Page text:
As told to Angelica Frey, 2536 words.
Tags: Jewelry, Business, Process, Promotion, Success, Mental health, Time management.
On working hard to find work/life balanceGoldsmith Maria Bray discusses the stifling effects of art school, letting your materials speak to you, and staying healthy and true to yourself as your small business grows.
We’ve been trying to do this for a while, but you got so many orders you could barely keep up.
I think I’m still catching up from my maternity leave—that ended three months ago. So I’m just catching up on back orders and trying to do that while getting new orders. And because my TikTok kind of went viral a little bit—which is awesome and great, but I’ve never experienced that before—it’s this onslaught of new orders. It was a particular post where another artist actually just mentioned me in a comment and it really resonated with her followers. So they all came over and then another one of my videos went viral shortly after. It’s only 1.5 million, so I’m not sure that’s super viral, but it was the biggest I’ve ever had to date. That took my followers on TikTok from 349 or something super low to 60,000.
What is that like, for a business?
[It’s a] whole new genre of clients, people who aren’t really at the age of being a client. A lot of them are quite young, so they’re not really my clients, to the point where they’re at the place where they’re going to purchase. The one ring that went viral was a Belladonna En Trois, so I’ve gotten a lot of orders for that specific style, which I’m very proud of.
What does a typical day look like for you?
We wake up fairly early now with our little one, which is wonderful. And then it’s feeding, getting her ready for another nap. My husband is currently staying at home with her while he’s planning his brewery. I drive into work, which is about half an hour away or so. So that kind of gives me time to decompress, get my mind churning a bit more with designs and what we need to get done in the day, and also to just remind myself that all the emails on my phone, they’re wonderful things, not to get overwhelmed by them before I even get to the computer to answer them. And then I get into the studio. I have my little Nespresso machine which I’m quite excited for and then I answer emails while having my coffee. And then it’s to the bench for polishing.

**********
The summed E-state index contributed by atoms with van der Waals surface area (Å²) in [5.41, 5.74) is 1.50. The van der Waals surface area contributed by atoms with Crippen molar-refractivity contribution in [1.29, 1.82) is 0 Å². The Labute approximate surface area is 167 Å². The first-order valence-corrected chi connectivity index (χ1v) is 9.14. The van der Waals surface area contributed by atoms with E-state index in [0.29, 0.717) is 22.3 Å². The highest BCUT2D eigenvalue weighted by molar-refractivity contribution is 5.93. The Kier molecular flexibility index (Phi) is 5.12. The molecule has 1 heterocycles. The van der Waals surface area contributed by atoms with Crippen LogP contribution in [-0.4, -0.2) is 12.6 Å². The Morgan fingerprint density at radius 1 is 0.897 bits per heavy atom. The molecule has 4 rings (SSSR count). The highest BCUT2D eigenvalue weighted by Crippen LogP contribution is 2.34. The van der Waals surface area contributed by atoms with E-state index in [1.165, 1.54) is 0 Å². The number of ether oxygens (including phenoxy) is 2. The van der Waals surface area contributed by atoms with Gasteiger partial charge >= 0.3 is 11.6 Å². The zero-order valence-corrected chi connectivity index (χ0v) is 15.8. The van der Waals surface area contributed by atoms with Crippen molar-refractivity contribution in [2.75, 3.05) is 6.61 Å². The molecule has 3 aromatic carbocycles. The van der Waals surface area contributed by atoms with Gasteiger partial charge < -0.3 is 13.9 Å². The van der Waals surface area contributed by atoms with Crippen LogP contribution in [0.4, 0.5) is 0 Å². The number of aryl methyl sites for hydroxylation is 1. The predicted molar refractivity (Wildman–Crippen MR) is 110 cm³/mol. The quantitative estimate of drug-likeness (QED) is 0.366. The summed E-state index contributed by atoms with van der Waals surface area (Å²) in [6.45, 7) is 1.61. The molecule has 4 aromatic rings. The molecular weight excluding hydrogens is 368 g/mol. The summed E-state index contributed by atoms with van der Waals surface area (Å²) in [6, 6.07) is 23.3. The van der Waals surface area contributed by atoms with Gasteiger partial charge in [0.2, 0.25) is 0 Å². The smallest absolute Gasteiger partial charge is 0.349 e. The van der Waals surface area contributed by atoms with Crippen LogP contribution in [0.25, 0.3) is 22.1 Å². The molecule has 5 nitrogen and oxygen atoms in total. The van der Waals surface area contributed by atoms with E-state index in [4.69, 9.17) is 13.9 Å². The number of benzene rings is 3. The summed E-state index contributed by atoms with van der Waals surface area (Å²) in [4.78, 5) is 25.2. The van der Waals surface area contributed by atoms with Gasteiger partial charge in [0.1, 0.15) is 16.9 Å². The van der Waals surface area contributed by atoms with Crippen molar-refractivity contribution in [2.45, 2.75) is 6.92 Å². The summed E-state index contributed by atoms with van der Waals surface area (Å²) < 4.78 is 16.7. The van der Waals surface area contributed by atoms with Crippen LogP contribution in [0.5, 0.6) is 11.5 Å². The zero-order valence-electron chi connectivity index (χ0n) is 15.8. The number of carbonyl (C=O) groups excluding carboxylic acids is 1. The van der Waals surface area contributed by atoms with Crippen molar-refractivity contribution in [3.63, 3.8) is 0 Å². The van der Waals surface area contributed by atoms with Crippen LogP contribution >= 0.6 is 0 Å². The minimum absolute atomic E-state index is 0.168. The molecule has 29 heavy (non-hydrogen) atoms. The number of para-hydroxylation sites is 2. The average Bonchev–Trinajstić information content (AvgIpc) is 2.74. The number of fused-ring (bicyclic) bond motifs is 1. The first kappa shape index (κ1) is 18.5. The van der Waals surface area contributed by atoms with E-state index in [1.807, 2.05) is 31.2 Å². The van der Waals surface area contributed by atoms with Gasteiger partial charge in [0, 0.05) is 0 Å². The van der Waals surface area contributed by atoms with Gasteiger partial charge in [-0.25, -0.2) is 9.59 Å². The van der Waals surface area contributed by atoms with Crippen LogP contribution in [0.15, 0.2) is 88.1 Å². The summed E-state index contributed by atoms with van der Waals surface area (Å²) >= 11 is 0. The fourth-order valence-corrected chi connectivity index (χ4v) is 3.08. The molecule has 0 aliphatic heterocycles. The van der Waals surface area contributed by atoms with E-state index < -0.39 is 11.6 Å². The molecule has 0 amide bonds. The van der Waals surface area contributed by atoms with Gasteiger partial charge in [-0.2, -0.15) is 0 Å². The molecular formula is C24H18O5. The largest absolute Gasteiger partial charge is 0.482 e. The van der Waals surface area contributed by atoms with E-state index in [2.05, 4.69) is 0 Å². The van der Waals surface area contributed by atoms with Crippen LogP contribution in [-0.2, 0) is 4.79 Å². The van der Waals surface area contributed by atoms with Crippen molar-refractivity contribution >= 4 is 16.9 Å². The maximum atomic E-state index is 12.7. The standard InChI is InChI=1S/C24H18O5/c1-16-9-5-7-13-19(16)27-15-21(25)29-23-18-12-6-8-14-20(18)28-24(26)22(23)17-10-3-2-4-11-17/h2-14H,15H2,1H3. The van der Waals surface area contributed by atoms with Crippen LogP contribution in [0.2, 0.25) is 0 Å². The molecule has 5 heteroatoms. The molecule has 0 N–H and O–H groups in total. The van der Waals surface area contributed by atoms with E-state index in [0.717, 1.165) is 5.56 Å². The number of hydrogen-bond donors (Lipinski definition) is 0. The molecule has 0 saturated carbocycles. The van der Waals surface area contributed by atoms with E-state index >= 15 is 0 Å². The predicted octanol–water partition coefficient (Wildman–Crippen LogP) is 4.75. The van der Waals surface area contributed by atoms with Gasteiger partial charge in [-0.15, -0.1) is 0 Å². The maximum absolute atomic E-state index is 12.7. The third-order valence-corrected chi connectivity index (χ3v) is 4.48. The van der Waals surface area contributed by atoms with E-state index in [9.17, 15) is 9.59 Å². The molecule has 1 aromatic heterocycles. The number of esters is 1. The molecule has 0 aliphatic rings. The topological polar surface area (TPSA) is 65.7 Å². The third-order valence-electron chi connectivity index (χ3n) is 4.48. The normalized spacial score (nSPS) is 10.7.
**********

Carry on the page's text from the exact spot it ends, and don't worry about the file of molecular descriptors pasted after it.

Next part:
I try to get out about eight rings a day. Some days I only get one ring done. Some days I don’t get any. If I can get to the camera to take photos for social media, I try to do that before lunch. Then lunch is pumping and answering more emails and hopefully eating. Then I keep accumulating finished rings until Friday where I go off to the post office to get them on their way to their homes.
How did you stumble upon goldsmithing?
It was by chance. I’ve always leaned heavily into art for dealing with anxiety and depression ever since I was a little girl. I used to paint and draw a lot and writing became probably my largest pastime: when I was younger, I had very severe speech impediments to the point where they would cast me as like the silent part in elementary school plays. It was quite sad. I didn’t like speaking. I wasn’t outspoken or really reaching out to other people. So I was mostly wallowing and reading. I was really just devouring novels and books and writing on RPG [sites] online. So that art form has transitioned into the aspect of my jewelry making.
My then fiancé and I moved down to Kentucky in 2011, and that was the worst depression I’ve ever experienced: I was alone, I was away from family, I didn’t know anyone there. I was looking for any things to bring myself back to myself. It had to be something bigger than what I’ve used before. I stumbled upon working with wire wrapping and gold-filled metal, making little chandelier earrings. I opened up an Etsy shop that same year not knowing at all what I was doing, and no one bought anything except for my mama for probably over a year: I was trying to find enough income from the things I was selling to go straight back into the next piece so I could continue working with gold fill and silver and then from there transitioned into wanting to learn more, so I did YouTube tutorials for simple soldering techniques on silver. I don’t know if I even successfully soldered back then, but I had a tiny little butane torch and I was going at it. From there, we moved back to Michigan and I was enrolled in college, in art school. I’ve never really wanted to go to college, but, you know what other path is there that I wasn’t really told when I was younger?